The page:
Some sports radio fans were not happy with Wilson wading into politics. For many, sports should be a haven from such woes. Some say religion and politics shouldn’t be discussed in sports. Too late. That barn door opened many years ago. I remember when teams did not form prayer circles on the field, or did not, as Wilson does, tweet biblical scripture on an almost daily basis. This is now routine, and no one seems to care if it offends secular or non-Christian fans. And sports, NFL football, in particular, has always been a stand-in for war and a field of dreams for patriotic fervor where, especially since 9/11, game ceremonies have become more militarized and more intense.

Now we’re hearing other voices — Colin Kaepernick kneeling during the national anthem, or players offering critiques of society and racial attitudes. The Seahawks players are especially engaged in the world outside the locker room, like Michael Bennett, Richard Sherman and Doug Baldwin speaking about race, police violence, politics, Black Lives Matter, and the NFL’s treatment of players. And why not? Players are human. They shouldn’t be required to talk religion or politics, but if they want to, it's great for fans who want to know about them in three dimensions. Plus, in the age of social media, you can’t stop it from happening even if you wanted to.

Steve Largent, the heroic wide receiver of the early Seattle Seahawks years, turned out to be a far-right politician after football, and he was elected to Congress from Oklahoma. While I didn’t like Largent’s politics, it in no way impacted my respect for what he did on the field. If I had been aware of his politics during his playing years, I think I would have felt the same way. On the other hand, the fact that quarterback Tom Brady, coach Bill Belichick and the New England Patriot’s team owner Robert Kraft, are pals with Donald Trump, puts an exclamation point on my pre-existing dislike of the Patriots. It doesn’t, however, prevent me from acknowledging their considerable football talents.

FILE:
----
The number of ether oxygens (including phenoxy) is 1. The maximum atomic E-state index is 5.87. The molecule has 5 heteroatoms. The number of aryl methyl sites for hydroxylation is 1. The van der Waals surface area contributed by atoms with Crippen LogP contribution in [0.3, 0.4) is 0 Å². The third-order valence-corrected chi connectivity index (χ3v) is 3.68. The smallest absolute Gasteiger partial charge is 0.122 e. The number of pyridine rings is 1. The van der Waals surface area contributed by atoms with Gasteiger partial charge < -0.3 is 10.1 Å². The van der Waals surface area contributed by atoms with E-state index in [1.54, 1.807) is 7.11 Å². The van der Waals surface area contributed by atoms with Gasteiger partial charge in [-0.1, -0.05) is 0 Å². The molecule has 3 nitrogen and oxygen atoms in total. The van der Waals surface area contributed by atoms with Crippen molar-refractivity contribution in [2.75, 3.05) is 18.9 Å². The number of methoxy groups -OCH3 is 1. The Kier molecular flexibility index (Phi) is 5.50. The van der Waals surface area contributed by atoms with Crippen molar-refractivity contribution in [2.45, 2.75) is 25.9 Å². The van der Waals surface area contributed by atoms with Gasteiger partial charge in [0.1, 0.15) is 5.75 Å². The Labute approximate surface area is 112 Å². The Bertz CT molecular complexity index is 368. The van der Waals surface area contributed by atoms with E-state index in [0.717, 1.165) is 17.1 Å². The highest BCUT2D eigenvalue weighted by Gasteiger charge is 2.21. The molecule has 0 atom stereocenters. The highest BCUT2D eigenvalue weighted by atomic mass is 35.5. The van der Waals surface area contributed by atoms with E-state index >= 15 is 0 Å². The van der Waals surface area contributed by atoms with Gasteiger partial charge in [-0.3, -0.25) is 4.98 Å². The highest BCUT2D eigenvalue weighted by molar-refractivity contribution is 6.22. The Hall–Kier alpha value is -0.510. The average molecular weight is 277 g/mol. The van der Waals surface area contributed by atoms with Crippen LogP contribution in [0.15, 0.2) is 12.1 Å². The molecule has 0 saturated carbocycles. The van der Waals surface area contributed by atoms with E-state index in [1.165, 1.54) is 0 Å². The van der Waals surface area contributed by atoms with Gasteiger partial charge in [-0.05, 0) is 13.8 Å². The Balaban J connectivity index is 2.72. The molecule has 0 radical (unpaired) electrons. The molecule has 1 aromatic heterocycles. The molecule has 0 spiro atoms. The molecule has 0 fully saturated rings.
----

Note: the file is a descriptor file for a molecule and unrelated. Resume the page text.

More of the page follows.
Athletes being aware and active citizens is a good thing. We’re always hoping sports figures will model good behavior. Heaven knows, so many model the opposite. And if I agree or disagree with their views, so what? We’re a big country, it takes all kinds. Our sports loves and sports hates are often a complicated brew anyway. There are some sports figures I don’t like simply because of their facial expressions. I always enjoyed Brian Bosworth’s calling John Elway “Mr. Ed” because the Denver quarterback seemed like a horse-faced frat boy. Petty, I admit. But sports fandom is an OK place for petty.

We should all be congratulating Wilson for saying what’s really on his mind instead of sticking to the boring quarterback script. As he matures and gets more secure and confident, I hope we’ll hear more from him. If he lets Breitbart or fan disapproval or old-school sports norms shut him up, well, that’ll tell us something, too. If he makes us cringe from time to time, that’s progress.


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About the Authors & Contributors

Knute Berger

Knute Berger

Knute “Mossback” Berger is Crosscut's Editor-at-Large.